Octopi working with tools while Homo sapiens still primitive

OCTOPUSES, as I wrote in my August 24 column, are highly intelligent and learn quickly.

I quoted Dr Sydney Brenner, Nobel laureate and founder of an octopus-genome study in Japan. “They were the first intelligent beings on the planet,” he said.

They have had 400m years in which to develop their brains. Humans are Johnny-Come-Latelys on Earth; the first of our species appeared, at earliest, a mere 10m ago. Homo sapiens, the only surviving human strain, replaced Homo erectus somewhere between 2m and 200,00 years ago.

Most authorities now believe that we absorbed, rather than killed off, Neanderthal man, who left Africa before us and were already settled in Eurasia when Homo sapiens arrived. Some present-day populations have as much as 4% Neanderthal DNA in their blood.

Octopuses were probably already contriving self-protective tools before the thought of tools had entered our primitive brains. Tool-use is, of course, a gauge of cognitive sophistication, and was thought to be confined to mammals and birds.

However, Indonesian and Australian Veined octopuses have recently been filmed carrying coconut shell halves around the sea floor and building them into defensive shelters, even carrying them with them when they move house.

Most favoured are the half shells from coconuts that have been split in two by man, but they also use clam and scallop shells, which would have been available before man appeared.

In Ireland, the common octopus (Octopus vulgaris) should be becoming more common as the sea warms. This would be good news. The lesser octopus (Eledone cirrhosa) that populates our local seas is not nearly as tasty. Even after a few weeks spent in the freezer for tenderising, it is still as gastronomically tough and uninteresting as might be rubber soles of sea-softened plimsolls.

I will ask my fishermen friends to look out for any octopuses with two rows of suckers on their tentacles (ie Octopus vulgaris) that might climb into their prawn pots, and to keep them for me.

I noted, last year, that one of the restaurants in La Gomera in the Canary Islands had pulpo celtico on the menu. It was perhaps hoped that this was a more original name for the delicious traditional dish, pulpo gallego, but I was concerned, until I tried it, that it might be our Irish one-suckered molar-challenging friend. Happily, it was the local, two suckered ‘vulgaris’. The error probably arose because Spaniards consider the people of Galicia to be as Celtic as the Irish. The last influx of our ancestors came from Spain and (I imagine) put manners on our robust but less well-travelled Firbolgs.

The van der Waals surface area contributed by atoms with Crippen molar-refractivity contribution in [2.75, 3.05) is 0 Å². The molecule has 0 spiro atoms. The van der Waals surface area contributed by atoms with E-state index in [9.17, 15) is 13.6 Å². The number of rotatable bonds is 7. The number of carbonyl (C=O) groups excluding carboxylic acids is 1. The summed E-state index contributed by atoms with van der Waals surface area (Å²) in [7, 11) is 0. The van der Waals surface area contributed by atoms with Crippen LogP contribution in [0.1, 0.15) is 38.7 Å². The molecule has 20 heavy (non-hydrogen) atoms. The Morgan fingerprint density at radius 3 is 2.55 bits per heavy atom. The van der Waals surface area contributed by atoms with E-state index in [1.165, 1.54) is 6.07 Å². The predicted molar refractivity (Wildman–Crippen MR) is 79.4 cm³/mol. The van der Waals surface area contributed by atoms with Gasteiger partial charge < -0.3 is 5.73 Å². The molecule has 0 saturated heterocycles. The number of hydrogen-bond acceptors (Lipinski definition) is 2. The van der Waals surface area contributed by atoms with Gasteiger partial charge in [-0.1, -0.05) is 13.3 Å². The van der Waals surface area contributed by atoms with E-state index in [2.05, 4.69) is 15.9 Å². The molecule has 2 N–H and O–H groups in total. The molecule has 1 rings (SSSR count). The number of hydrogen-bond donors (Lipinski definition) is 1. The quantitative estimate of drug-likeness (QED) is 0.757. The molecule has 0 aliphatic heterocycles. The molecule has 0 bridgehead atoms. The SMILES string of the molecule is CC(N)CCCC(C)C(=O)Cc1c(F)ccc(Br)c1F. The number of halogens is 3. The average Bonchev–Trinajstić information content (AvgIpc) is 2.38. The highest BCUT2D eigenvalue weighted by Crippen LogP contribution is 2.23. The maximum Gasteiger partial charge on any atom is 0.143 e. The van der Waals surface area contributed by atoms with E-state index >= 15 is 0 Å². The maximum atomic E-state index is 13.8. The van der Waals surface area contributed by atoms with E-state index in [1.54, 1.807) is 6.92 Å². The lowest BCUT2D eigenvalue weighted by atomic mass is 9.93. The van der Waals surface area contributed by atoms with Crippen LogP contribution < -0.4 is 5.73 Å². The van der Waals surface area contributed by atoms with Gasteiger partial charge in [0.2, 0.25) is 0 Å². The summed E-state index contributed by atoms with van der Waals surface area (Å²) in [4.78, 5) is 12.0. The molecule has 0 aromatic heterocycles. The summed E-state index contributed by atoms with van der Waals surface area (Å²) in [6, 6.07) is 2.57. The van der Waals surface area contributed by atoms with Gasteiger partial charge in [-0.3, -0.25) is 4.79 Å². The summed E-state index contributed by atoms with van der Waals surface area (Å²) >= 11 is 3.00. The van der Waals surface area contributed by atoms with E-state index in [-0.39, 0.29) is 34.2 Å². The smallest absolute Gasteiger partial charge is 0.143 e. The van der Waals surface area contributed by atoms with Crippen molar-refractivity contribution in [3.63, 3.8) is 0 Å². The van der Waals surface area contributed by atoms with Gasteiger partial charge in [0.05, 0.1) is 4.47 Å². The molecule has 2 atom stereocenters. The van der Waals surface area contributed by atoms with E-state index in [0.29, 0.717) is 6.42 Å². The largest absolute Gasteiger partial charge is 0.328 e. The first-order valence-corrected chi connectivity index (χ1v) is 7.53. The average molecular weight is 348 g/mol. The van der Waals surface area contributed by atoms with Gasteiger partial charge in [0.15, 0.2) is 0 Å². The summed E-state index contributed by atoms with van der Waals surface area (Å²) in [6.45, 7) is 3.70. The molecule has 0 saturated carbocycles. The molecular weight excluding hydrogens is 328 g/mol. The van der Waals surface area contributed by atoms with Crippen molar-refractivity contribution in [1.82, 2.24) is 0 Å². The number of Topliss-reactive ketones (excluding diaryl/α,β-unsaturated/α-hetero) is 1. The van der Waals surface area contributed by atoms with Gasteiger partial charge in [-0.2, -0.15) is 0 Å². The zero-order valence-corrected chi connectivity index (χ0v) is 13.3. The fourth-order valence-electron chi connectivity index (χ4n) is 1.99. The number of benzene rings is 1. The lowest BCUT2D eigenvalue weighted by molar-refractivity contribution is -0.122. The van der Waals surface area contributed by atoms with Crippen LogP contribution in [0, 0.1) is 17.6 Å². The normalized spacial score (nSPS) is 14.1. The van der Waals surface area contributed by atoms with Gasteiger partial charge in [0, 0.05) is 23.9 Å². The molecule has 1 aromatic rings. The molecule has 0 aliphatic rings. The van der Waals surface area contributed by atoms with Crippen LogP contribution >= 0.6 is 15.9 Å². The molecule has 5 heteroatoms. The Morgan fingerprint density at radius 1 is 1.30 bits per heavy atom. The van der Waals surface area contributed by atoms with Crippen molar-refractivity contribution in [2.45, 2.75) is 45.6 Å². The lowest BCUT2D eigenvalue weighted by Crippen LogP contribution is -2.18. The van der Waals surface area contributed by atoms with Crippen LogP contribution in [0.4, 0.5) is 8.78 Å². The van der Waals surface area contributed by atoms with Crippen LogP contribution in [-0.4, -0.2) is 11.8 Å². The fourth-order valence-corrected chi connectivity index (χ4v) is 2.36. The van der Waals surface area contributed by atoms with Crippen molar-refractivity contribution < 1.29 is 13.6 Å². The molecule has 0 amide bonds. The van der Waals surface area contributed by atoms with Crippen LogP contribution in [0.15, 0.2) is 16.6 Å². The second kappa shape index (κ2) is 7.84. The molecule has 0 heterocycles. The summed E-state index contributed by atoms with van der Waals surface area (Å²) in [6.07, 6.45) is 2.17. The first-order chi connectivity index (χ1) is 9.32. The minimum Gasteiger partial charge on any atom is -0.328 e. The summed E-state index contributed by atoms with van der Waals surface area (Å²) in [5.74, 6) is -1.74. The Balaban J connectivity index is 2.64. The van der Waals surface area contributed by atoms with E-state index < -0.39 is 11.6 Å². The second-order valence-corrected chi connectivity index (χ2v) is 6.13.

Years ago, a friend of mine, Colin Barnes, who now runs the best whale-watching trips on the south coast, tried an experiment with octopuses that infested his prawn pots, eating the prawns and then using the pot as a hide to escape predators. He snipped a half inch of the number three (or number four or whatever) tentacle before putting them back in the sea. Sure enough, the next time he pulled the pots, tentacle-snipped occies had prevailed; they had clearly learned the rewards and were the first to jump in for a free breakfast, lunch and dinner once they came upon a cache of potted shrimp.

On the theme of shrimp potting, I was recently told a story by Brian O’Donovan, a prawn fisherman, of strange things observed at sea. (I must, incidentally, apologise to Billy Barrett for adding 20 years to his age in my recent column about sunfish, saying he had 57 years fishing experience, not 27, which would have been nearer the mark. Bad hearing and telephone lines were to blame.)

Brian saw a rat aboard his trawler as he and his brother headed out to sea. Rats come aboard working boats at fishing docks everywhere, but cannot be allowed to stay and breed.

So, Brian, with a view of dispatching it, chased it and hunted it to the foredeck, where it ran along the rail, lost its footing and fell into the drink. It was just striking out for shore, half of 1km away, when out of the sky came the Shadow of Death in the form of a great black-back gull. It seized the squirming creature, lifted it aloft and swallowed it on the wing.

I’ve seen our heron swallow a rat, and I image the gull was just as efficient.


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